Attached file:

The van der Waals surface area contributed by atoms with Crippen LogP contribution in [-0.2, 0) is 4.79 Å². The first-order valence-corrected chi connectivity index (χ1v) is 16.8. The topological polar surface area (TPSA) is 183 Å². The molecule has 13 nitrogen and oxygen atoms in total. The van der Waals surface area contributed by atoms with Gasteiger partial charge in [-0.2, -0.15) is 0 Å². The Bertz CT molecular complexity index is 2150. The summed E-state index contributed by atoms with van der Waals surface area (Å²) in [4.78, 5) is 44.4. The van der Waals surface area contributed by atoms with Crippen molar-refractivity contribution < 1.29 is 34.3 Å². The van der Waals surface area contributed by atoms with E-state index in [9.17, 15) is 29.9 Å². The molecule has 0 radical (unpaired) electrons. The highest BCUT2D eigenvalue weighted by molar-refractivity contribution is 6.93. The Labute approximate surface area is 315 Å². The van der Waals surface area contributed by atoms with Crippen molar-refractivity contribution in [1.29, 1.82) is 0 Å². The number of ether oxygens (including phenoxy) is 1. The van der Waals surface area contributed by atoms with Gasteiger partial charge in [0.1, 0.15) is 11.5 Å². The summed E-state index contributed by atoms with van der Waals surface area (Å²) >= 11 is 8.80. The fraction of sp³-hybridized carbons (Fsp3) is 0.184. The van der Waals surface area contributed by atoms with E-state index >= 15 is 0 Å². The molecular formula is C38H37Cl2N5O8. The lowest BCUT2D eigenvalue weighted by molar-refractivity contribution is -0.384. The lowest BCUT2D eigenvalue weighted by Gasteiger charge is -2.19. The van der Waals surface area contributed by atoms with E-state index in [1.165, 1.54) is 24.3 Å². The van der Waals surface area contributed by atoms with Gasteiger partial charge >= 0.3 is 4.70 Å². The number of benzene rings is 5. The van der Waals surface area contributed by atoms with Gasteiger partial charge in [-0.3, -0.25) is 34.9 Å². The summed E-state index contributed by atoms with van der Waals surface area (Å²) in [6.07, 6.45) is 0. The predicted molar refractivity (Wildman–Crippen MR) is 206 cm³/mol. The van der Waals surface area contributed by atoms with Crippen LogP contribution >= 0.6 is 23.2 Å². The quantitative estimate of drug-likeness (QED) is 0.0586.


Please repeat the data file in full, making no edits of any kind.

The van der Waals surface area contributed by atoms with Crippen LogP contribution in [-0.2, 0) is 4.79 Å². The first-order valence-corrected chi connectivity index (χ1v) is 16.8. The topological polar surface area (TPSA) is 183 Å². The molecule has 13 nitrogen and oxygen atoms in total. The van der Waals surface area contributed by atoms with Gasteiger partial charge in [-0.2, -0.15) is 0 Å². The Bertz CT molecular complexity index is 2150. The summed E-state index contributed by atoms with van der Waals surface area (Å²) in [4.78, 5) is 44.4. The van der Waals surface area contributed by atoms with Crippen molar-refractivity contribution < 1.29 is 34.3 Å². The van der Waals surface area contributed by atoms with E-state index in [9.17, 15) is 29.9 Å². The molecule has 0 radical (unpaired) electrons. The highest BCUT2D eigenvalue weighted by molar-refractivity contribution is 6.93. The Labute approximate surface area is 315 Å². The van der Waals surface area contributed by atoms with Crippen molar-refractivity contribution in [1.29, 1.82) is 0 Å². The number of ether oxygens (including phenoxy) is 1. The van der Waals surface area contributed by atoms with Gasteiger partial charge in [0.1, 0.15) is 11.5 Å². The summed E-state index contributed by atoms with van der Waals surface area (Å²) >= 11 is 8.80. The fraction of sp³-hybridized carbons (Fsp3) is 0.184. The van der Waals surface area contributed by atoms with E-state index >= 15 is 0 Å². The molecular formula is C38H37Cl2N5O8. The lowest BCUT2D eigenvalue weighted by molar-refractivity contribution is -0.384. The lowest BCUT2D eigenvalue weighted by Gasteiger charge is -2.19. The van der Waals surface area contributed by atoms with E-state index in [1.165, 1.54) is 24.3 Å². The van der Waals surface area contributed by atoms with Gasteiger partial charge >= 0.3 is 4.70 Å². The number of benzene rings is 5. The van der Waals surface area contributed by atoms with Gasteiger partial charge in [-0.3, -0.25) is 34.9 Å². The summed E-state index contributed by atoms with van der Waals surface area (Å²) in [6.07, 6.45) is 0. The predicted molar refractivity (Wildman–Crippen MR) is 206 cm³/mol. The van der Waals surface area contributed by atoms with Crippen LogP contribution >= 0.6 is 23.2 Å². The quantitative estimate of drug-likeness (QED) is 0.0586.